The traditional left liked the film, but the extremists felt I was not really taking a strong enough stand, the soldiers weren’t all bad. And in a way that’s true. I’m trying not to judge my culture, but understand it.
Is it true that the film was only in part inspired by your experiences in war, but more significantly by a particularly horrific personal experience you had in connection with your daughter?
Yes, that is true. Eighteen years ago when my eldest daughter was 13 she’d oversleep frequently and always asked me to call her a taxi to get to school on time. This was costing a lot of money and it occurred to me that I was giving her a bad education. One day I told her to take the bus like everyone else and if she was late to school she wouldn’t do it again. The bus she was supposed to take was on Line 5. Twenty minutes after she left I hear on the television that the bus on Line 5 blew up. It was a suicide bomber. I was calling all over and I couldn’t get any more information. An hour later my daughter walks in. It was the worst hour of my life, much worse than any war experience I had. She actually saw the bus leave was running towards it and waving her arms for it to stop, but it didn’t. I asked myself what I can learn from this experience. I realized I couldn’t learn anything, but I could explore the gap between what we can control and what we cannot control. This was my film’s inspiration: is life the result of chance or is chance a sophisticated plan? Can we cheat our fate and if so at what cost? You know, Einstein said, coincidence is God’s way of remaining anonymous.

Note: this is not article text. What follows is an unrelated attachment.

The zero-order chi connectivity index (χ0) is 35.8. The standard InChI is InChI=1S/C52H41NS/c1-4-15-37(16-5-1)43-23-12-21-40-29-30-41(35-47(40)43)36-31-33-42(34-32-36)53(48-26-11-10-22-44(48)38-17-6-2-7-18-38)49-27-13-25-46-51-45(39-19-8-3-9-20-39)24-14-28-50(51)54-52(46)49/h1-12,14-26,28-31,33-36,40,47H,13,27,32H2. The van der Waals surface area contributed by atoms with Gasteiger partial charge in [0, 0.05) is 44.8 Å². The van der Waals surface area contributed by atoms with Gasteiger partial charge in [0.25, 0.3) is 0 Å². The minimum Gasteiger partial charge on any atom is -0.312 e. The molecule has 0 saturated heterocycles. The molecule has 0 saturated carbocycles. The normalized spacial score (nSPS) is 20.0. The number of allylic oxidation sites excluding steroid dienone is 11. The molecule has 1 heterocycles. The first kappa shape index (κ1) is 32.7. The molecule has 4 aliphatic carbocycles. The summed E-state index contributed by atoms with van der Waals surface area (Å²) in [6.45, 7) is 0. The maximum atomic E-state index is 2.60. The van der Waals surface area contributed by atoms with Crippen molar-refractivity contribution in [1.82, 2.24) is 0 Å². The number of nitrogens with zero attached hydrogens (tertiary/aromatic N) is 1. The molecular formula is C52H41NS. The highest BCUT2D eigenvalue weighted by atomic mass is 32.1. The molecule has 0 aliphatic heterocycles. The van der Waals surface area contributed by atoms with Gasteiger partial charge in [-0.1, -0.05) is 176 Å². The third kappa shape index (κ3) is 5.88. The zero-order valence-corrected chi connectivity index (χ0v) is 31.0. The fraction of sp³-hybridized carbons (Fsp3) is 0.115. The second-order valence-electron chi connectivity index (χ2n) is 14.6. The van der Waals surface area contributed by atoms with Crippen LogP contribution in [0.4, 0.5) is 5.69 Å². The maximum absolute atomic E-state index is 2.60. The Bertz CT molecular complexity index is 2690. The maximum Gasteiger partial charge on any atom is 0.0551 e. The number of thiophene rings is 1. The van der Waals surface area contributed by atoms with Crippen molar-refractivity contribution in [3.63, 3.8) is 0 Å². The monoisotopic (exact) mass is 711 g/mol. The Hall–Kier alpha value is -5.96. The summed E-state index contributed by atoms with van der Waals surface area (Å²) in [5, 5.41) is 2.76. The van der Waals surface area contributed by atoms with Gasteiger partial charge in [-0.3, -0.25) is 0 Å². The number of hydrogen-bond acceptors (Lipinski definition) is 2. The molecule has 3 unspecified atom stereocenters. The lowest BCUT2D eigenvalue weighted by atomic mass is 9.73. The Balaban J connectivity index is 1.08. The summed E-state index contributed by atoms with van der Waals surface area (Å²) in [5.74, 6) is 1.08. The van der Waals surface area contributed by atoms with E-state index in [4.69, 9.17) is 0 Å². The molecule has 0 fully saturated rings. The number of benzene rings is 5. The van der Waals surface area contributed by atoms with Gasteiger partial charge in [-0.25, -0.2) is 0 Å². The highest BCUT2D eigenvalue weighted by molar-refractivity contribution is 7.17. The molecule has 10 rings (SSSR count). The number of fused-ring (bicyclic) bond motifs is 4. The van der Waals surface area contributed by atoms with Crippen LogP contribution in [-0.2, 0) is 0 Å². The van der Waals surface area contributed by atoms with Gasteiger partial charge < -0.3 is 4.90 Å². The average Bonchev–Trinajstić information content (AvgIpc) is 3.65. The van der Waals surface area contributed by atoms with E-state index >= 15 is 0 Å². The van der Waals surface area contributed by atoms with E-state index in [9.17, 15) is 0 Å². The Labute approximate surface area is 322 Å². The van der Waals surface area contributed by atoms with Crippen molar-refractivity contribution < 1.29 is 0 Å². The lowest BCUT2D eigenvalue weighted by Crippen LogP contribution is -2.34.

The film has been compared to a Greek drama. Do you see it that way too?
Yes, through his actions Michael creates his own inevitable punishment and then fights against anyone who tries to save him.
There are several scenes that are very unpleasant to watch and may simply alienate parts of the audience. Is that something you think about or do notions of truth take precedence over audience response?
I don’t think of myself as a supplier of entertainment. I create from my world view and I don’t censor myself. I take risks. If you walk on the safe side it will be boring. This is the challenge.